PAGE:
How many Russian troops have died? Zelensky claims ‘16,000 casualities’

Ukraine: Thousands of protesters panic Russian forces

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Ukrainian resistance has embarrassed Russia’s advancement, pushing what Putin likely hoped would have been a days-long operation into its second month. The country has received almost unanimous backing from the west, and some of the world’s most powerful militaries have passed their technology and know-how into Eastern Europe. Soldiers have used these tools to devastating effect, inflicting significant losses on the invading forces.

How many Russian troops have died?

Putin launched a well-equipped fighting force over Russia’s border to Ukraine, boasting tanks, planes and artillery.

They have trundled towards Kyiv with a pincer of support from the south via Crimea and north from Belarus.

How many of them have died remains a point of dispute between the east and west.

Ukraine President Volodymyr Zelensky has claimed 16,000 Russian troops had been killed.

In a social media video released on Friday, Zelensky claimed high-ranking commanders were among the casualties.

According to Russia, in a statement released on Friday, March 25, 1,351 soldiers have died during the Ukraine offensive.

The total is just below triple previous estimates from the Kremlin posted on March 2, when it estimated 498 deaths on its end.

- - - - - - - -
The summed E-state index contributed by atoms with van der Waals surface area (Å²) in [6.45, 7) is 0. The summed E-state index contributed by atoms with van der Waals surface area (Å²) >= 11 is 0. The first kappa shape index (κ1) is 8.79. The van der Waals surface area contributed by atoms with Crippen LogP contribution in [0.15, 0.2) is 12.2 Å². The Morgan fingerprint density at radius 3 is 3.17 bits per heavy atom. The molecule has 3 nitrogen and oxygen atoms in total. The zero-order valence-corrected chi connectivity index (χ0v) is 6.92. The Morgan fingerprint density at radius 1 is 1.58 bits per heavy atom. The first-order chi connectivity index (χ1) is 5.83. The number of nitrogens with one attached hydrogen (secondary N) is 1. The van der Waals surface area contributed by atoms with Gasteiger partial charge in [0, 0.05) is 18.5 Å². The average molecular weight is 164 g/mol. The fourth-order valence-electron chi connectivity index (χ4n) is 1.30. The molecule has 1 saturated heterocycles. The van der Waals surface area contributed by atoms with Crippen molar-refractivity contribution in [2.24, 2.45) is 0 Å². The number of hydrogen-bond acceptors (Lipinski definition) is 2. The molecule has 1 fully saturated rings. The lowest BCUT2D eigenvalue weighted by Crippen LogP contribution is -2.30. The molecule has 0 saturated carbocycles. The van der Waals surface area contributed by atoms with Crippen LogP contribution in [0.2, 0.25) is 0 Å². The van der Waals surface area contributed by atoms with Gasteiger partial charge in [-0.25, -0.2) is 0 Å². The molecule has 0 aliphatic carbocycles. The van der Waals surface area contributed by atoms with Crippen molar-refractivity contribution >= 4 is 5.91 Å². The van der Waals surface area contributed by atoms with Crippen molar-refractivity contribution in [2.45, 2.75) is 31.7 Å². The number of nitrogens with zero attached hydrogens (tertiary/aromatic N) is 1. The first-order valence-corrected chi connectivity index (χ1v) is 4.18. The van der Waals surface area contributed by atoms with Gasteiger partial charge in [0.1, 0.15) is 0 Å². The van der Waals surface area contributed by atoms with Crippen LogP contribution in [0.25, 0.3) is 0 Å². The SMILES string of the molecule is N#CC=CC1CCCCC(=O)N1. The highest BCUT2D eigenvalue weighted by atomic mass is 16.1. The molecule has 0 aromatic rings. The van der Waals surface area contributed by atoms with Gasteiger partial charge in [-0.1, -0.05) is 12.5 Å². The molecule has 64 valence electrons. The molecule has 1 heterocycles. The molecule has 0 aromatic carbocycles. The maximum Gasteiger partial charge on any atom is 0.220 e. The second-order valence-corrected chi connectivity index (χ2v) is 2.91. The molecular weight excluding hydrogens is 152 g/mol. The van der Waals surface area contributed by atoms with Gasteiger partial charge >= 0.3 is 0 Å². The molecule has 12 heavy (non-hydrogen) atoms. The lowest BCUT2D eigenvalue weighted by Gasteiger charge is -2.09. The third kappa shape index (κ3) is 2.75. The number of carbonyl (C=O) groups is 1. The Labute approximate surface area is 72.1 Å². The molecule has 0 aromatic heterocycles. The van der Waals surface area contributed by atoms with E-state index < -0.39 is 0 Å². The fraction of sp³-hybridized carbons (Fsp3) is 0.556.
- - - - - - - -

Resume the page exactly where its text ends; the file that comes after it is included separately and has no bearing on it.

Injuries far outnumber fatalities, with up to 3,850 Russian soldiers wounded as of March 25.

These estimates are decidedly more conservative than those provided by western sources.

NATO representatives, speaking a day earlier to Associated Press on March 24, estimated a far greater death toll.

They believed Russian losses had settled somewhere between 7,000 and 14,000, mirroring predictions from Washington on March 14 that first suggested 7,000.

Ukrainian officials have come out with their own estimates closer to the upper range.

In a tweet on March 23, armed forces staff announced 15,000 Russian deaths.

The vast estimates disparity between the east and west will have left some people’s heads spinning.

Russian officials will want to keep their numbers low, given the potential for morale busting that higher death rates might bring.

Recent reports from those near the frontline suggest that commanders are already having trouble keeping their troops in line, given many may reservations about the nature of Putin’s war on their close neighbours.

The west and Ukraine, on the other hand, have a vested interest in keeping their Russian death estimates high.

If local resistance believes it has dented Russian forces, again, morale is more likely to hold.

Information is another tool in a modern conflict, with propaganda flowing from all camps.

In reality, the accurate number of deaths on the Russian and Ukrainian sides will lie somewhere in the middle of both parties’ estimates.

There are battlefield limitations on building a final estimate, given the fractured nature of the current war.

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